Swiss Post e-voting intrusion test: a farce!

Feb 10, 2019

Swiss Post, totally unimpressed by the previous devastating hacker attacks on the e-voting system, is now about to launch its own official hacking «intrusion test”. For a pocket money, 400 people from all over the world are to test the proven unsafe system in a more controlled and limited setting. The initiators of the popular initiative «For a secure and trustworthy democracy (e-voting moratorium)» are dismayed at the useless exercise.

The Swiss Confederation is trying to establish e-voting since 2000. By 2019 it wanted to see two thirds of the cantons to provide electronic voting. But cantons are far from jumping the bandwagon as expected. Several of them have again withdrawn from the experiment — the latest being the Canton of Jura. Previously, the Canton of Geneva had decided to abandon development of its own e-voting system by 2020 after more than 10 years of development, allegedly for cost reasons. Previously, this e-voting system had been demonstratively hacked by the Chaos Computer Club Switzerland (CCC-CH) showing its weaknesses by all rules of cyber art: the demo hack passed the system like a hot knife through butter. The CCC-CH is unsurprisingly one of the most vehement supporters of the e-voting moratorium.

For Jean Christoph Schwaab, former SP National Councillor from the Canton of Vaud and co-initiator of the e-voting moratorium, the intrusion test is “a farce costing 250,000 Swiss francs. The idea of being able to exclude all relevant hacking methods is a well-intentioned illusion.”

Adding even further to the absurdity of the staged «intrusion test», all known weak spots of the system, those which easily permit to falsify votes and elections, are forbidden attack surfaces. It remains to be seen if organized criminals and secret services will also stick to these rules. Much higher sums than those offered by the Swiss are taken to hands by criminals and strategic organizations to develop attacks. It is unlikely that these actors will ever disclose their cyber arsenal to the Swiss for a 100 to 50.000 Swiss francs.

National Councillor Franz Grüter, head of the committee, commented that “the security of e-voting cannot be bought. Professional darknet hackers would never show themselves in public, thus never register for such a test. In addition, so-called nation-state hackers act at a much more sophisticated level and never take part in public penetration tests.”

Also Nicolas A. Rimoldi, campaign leader of the popular initiative sees nothing positive in this large-scale hacking trial with 400 participants: “The decisive findings have long been available: Swiss e-voting is fundamentally insecure, and the goals associated with it (generally higher voter turnout, motivation of internet-savvy young people) were all not achieved. Swiss Post is only interested in pushing out the project, while security has no priority whatsoever. The fundamental attacks pointed out by the CCC-CH haven’t been fixed and are still feasible today on both systems in use as of the current voting term on the 10th of february (Geneva’s system in in use for six cantons and Swiss Post’s for four cantons); the official claim — security before speed — is not enforced. Regardless of this, the Confederation is keeping the e-voting platforms up and running which is irresponsible. Ironically, Swiss Post is now disclosing the cyber risks for which it has no remedy. Swiss Post and the software supplier Scytl have no remedy against all those banned attack surfaces that often and successfully occur in the real world. Thus, they openly admit that the security of e-voting cannot be guaranteed.”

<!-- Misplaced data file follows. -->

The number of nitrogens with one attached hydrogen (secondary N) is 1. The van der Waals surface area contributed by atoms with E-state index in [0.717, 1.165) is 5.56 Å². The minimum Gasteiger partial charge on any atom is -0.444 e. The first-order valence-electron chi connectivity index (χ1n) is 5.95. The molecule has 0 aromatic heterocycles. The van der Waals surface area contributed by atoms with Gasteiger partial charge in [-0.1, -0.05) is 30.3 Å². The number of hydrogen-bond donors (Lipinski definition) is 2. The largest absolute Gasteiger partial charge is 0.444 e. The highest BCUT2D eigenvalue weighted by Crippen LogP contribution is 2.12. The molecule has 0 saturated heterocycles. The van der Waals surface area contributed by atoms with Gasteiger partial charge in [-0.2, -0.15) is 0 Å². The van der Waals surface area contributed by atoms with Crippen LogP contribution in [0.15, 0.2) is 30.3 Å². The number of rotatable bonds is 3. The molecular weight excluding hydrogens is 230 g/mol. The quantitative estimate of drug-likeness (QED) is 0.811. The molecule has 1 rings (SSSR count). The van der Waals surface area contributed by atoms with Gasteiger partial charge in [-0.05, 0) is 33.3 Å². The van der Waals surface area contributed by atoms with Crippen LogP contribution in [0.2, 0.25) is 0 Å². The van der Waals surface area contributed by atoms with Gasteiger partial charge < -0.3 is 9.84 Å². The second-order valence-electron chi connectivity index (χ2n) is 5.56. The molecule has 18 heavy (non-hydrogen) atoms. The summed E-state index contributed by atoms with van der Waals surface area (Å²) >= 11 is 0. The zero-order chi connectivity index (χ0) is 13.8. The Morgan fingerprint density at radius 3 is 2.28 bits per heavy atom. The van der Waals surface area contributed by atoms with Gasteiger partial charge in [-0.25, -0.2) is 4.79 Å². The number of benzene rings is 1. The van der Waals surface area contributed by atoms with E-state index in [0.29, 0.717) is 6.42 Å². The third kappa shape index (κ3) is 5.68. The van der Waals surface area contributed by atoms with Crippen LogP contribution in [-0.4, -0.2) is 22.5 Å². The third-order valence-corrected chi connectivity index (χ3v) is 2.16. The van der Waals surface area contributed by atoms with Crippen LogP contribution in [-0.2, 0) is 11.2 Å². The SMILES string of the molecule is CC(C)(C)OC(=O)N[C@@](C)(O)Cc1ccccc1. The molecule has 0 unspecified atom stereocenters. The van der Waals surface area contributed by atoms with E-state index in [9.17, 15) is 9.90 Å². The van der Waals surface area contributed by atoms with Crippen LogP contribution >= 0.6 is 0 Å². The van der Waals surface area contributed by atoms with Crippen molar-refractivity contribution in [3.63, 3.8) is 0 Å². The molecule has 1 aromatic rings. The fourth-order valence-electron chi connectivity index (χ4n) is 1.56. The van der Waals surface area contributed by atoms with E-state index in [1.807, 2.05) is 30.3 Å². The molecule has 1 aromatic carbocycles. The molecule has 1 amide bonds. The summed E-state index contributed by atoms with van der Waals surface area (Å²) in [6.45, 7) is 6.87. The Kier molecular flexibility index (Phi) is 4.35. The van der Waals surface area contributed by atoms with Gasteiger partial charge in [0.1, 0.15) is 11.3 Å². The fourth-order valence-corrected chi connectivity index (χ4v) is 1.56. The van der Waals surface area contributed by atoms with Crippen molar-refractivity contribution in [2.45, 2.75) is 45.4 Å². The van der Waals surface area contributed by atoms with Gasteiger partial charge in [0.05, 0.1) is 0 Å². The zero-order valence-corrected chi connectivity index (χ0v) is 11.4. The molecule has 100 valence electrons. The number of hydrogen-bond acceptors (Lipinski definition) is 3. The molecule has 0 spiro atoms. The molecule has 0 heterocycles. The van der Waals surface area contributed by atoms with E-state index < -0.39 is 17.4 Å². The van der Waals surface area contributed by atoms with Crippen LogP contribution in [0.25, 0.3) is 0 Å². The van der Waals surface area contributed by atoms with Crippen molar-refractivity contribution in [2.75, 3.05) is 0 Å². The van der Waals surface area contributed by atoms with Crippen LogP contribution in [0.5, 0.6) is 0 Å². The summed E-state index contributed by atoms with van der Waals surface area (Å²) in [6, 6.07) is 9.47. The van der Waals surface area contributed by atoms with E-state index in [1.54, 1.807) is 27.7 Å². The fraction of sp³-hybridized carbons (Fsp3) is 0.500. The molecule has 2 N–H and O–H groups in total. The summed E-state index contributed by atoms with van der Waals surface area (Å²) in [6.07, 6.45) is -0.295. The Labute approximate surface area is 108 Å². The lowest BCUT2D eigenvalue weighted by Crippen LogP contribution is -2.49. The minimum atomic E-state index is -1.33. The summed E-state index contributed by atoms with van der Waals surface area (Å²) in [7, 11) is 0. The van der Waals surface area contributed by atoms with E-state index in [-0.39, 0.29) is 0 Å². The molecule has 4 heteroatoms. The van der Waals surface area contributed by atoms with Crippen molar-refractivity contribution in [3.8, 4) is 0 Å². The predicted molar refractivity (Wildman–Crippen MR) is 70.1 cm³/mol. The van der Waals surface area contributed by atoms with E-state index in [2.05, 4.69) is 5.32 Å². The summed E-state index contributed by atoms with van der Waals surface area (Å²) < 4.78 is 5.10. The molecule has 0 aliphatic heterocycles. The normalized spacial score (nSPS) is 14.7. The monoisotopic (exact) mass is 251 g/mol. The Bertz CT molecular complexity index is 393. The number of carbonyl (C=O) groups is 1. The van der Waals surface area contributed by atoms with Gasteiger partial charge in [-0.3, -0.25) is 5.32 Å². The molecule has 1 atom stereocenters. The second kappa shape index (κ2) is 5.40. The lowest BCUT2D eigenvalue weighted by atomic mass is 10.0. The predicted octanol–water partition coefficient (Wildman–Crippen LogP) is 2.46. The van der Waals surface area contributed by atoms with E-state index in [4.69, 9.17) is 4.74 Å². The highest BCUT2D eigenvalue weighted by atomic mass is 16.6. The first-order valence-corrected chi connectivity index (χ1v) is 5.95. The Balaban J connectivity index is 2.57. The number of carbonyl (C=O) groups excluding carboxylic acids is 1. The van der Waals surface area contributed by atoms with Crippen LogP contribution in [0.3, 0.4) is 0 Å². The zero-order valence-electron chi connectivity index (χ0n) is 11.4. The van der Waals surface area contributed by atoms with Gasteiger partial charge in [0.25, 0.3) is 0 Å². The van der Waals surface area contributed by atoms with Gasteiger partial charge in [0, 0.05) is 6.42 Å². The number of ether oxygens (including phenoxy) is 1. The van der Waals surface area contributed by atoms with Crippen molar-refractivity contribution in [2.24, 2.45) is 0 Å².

Rimoldi thinks it is overhearted of the authorities to invite potential attackers — not even excluding foreign secret services and criminal organizations — to test their attack tools for a little payment. “The so-called intrusion test is a pure PR campaign by Swiss Post to divert attention from fundamental and proven flaws in the system,” said Rimoldi.

The limited accessibility to the source code is also impractical: security holes and issues cannot be openly debated and thus hardly be closed, instead they should be reported exclusively to Swiss Post. This approach is out of touch with reality and does not correspond to the working principles of IT security engineering. Especially in an area as sensitive as democracy, maximum transparency and a free software license would have been appropriate. Swiss Post together with Scytl is failing in both respects.

The Swiss Federal Government’s insistence on e-voting has isolated Switzerland internationally. With the exception of Estonia, where a minority of the voting population votes electronically, all European states have rejected or abandoned e-voting.